The Mature Work of Matisse and Picasso The work of Picasso and Matisse continued to ruminate the supremacy of African aesthetics well into the mid-twentieth century, and restless aspects of this puisne influence have been disclosed by recent scholarship. The increasing globalization of the art Earth, which now conclude contemporary African artists such as Malian photographer Seydou Keita (1997.364) and Ghana-born sculptor El Anatsui (2007.96), renders increasingly moot any term that assumes a distinct divide between Western and non-Western art. A much-needed real eduction for the art movement and artists on the ground in Zimbabwe!
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    In the contemporary postcolonial era, the influence of traditional African aesthetics and processes is so profoundly embedded in artistic practice that it is only rarely evoked as such. The representational style is therefore abstruse rather than realistic. The Primitivist worldview is being relegated to the past. Some museums exhibit objects for ethnographic or other studies which may not have artistic merit; but. Perhaps figures of lessor-understood neighboring Voltaic peoples with similar stylistic form may appeal to you. Investigate local museums. Many utilitarian pieces such as containers, furniture, textiles, currency and implements are valued from a few to several hundred dollars. Rather than be dismayed to find a masterpiece is not within the realm of possibility, consider other African collectibles. particularly for those with early collection dates, the objects provide an excellent turn to muse the differences between early and late originals, and transcript.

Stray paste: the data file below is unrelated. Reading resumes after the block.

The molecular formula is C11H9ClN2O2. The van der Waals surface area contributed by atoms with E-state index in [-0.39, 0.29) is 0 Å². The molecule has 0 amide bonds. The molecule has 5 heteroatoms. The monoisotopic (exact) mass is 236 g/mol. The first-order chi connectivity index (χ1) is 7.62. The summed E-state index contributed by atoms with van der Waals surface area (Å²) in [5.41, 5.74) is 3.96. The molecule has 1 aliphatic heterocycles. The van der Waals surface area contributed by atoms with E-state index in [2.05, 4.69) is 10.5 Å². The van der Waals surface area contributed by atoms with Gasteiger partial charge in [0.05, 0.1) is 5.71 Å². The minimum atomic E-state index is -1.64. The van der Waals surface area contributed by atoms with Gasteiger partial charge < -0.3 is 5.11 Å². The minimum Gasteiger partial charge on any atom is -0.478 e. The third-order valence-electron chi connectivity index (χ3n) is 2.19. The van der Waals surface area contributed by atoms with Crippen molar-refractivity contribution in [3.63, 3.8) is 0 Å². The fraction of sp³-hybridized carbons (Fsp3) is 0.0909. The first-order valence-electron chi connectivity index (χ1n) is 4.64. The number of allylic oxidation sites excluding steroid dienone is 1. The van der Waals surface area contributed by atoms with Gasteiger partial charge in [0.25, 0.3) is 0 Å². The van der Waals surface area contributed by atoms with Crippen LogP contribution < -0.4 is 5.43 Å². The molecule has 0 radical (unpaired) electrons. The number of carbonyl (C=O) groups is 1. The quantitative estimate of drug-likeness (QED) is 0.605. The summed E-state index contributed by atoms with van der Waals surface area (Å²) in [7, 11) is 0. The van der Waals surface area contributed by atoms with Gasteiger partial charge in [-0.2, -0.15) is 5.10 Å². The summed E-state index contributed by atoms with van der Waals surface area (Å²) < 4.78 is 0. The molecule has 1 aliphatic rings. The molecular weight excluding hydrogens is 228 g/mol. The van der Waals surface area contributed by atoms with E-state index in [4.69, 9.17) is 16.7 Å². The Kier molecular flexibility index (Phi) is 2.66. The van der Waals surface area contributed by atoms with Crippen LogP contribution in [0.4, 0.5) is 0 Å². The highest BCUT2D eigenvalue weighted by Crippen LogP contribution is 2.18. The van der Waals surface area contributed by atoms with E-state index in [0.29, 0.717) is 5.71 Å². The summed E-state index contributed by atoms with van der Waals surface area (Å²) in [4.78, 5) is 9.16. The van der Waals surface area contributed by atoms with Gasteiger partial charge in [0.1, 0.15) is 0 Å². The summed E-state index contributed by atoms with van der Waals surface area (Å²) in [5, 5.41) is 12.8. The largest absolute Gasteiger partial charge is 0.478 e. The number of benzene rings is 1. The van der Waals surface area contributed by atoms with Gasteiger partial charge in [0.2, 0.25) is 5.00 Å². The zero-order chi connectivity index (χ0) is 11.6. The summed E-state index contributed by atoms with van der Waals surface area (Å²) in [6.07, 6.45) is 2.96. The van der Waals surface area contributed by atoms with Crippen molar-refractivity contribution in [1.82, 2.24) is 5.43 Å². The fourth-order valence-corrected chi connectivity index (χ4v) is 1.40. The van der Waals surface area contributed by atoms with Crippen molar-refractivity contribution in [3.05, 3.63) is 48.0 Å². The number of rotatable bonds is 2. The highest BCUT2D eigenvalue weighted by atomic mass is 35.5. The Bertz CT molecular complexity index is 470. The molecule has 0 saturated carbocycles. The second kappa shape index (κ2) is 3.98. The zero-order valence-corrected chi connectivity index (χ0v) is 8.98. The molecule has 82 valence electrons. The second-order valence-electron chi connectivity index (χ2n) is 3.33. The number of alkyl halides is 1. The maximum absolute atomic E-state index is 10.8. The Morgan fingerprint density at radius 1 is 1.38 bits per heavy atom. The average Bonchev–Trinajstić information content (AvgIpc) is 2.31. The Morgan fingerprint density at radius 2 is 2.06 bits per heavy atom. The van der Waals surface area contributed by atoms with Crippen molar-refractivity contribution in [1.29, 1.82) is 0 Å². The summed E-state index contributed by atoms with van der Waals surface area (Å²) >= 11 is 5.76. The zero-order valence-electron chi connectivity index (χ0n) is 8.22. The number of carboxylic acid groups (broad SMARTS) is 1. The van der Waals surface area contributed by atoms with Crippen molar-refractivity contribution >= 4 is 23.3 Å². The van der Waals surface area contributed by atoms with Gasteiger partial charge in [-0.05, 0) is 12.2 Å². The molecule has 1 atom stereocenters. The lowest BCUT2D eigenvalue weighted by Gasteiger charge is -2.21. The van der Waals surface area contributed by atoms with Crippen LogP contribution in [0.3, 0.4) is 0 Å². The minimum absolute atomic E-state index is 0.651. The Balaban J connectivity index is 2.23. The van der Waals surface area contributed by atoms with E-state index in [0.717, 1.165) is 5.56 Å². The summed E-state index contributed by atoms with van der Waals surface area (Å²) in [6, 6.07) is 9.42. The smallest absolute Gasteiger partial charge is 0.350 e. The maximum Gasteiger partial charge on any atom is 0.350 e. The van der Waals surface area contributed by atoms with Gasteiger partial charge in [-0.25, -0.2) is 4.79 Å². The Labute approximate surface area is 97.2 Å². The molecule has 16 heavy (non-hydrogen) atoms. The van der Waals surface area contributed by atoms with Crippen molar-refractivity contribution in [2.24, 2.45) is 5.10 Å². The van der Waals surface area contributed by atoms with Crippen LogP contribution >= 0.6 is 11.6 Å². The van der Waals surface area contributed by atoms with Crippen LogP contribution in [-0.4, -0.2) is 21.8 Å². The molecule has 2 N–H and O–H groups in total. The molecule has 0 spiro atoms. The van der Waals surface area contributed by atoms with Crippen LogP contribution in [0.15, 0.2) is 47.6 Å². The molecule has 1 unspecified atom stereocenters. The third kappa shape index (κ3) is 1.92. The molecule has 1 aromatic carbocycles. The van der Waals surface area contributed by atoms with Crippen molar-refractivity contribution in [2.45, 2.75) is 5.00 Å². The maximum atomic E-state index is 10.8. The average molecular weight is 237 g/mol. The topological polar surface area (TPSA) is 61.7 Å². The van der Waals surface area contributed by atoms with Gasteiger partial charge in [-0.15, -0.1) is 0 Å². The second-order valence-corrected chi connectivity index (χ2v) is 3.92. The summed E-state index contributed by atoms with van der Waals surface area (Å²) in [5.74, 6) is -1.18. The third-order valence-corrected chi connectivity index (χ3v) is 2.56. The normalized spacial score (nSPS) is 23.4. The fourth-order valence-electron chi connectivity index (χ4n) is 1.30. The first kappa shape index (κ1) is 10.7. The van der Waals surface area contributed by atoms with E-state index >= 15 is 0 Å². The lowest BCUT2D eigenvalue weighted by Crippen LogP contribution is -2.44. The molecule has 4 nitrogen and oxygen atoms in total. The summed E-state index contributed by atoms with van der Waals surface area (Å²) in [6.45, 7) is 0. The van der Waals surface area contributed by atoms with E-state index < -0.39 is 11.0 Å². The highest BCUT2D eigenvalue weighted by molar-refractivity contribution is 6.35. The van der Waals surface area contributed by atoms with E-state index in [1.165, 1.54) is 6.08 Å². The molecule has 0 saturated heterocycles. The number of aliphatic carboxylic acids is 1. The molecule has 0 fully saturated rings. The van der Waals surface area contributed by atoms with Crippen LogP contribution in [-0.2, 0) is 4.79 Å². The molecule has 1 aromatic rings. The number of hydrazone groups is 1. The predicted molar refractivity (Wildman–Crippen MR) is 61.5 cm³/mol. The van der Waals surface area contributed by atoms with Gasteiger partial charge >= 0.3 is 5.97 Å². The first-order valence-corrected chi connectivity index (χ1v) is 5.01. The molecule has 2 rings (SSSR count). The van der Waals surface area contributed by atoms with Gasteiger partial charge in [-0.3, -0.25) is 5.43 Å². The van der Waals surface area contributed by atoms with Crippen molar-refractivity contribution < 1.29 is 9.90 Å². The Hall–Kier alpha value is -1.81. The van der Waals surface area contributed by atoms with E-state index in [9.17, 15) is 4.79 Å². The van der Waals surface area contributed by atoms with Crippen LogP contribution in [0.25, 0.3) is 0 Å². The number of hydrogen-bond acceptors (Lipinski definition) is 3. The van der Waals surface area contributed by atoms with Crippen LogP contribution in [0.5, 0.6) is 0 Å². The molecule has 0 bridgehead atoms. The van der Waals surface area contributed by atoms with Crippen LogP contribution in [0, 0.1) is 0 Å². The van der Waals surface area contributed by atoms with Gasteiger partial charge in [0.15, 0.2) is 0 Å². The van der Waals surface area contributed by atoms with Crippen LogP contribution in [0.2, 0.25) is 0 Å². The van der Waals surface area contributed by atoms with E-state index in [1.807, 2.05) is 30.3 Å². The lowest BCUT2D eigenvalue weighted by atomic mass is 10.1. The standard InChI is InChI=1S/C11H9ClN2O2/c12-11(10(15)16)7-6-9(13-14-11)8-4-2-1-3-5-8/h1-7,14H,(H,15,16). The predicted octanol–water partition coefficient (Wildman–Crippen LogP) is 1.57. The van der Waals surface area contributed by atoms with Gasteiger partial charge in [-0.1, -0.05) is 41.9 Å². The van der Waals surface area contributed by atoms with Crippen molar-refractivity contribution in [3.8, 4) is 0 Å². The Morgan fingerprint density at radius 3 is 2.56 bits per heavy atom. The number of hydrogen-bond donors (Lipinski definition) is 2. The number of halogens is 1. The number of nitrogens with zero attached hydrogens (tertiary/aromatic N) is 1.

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  • 25 Apr 2017 10:30 AM | anjali
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Greater East Dallas Chamber Announces Finalists for
Annual Business Awards
Winners will be announced at August 19th Luncheon featuring Congressman Jeb Hensarling

The finalists for the Greater East Dallas Chamber of Commerce Annual Business Awards for 2014 have been announced: Allstate Insurance - The Clayton Agency; Bill “Bulldog” Cunningham Insurance Agency; Blow Salon; Dallas Comedy House; David Bush Realtors; Doctors Hospital at White Rock Lake; Elle Realty; Fantastic Moves; GetUsOnTheWeb.com; Greater Casa View Alliance; Lakehill Preparatory School; Liberty Burger Lakewood; MyCare Personal Assistance; Nothing Bundt Cakes White Rock; Republic Title of Texas, Inc. – Lakewood Office; Ebby Halliday, REALTORS; The T Shop; Whole Foods Market Lakewood.

Congressman Jeb Hensarling will present the annual Hensarling Award for Business of the Year. The Chamber will also present its Entrepreneur of the Year, Chairman’s Award and Live Local Award.

Winners will be announced at the awards luncheon Tuesday, August 19 at Lakewood Country Club at 1912 Abrams Road. Networking will begin at 11:30 a.m. with the lunch and program starting at 12:00 p.m.

Tickets are $30 for members and $35 for guests. Tickets are available online at www.eastdallaschamber.com or by calling Deborah Brown 214-649-1773.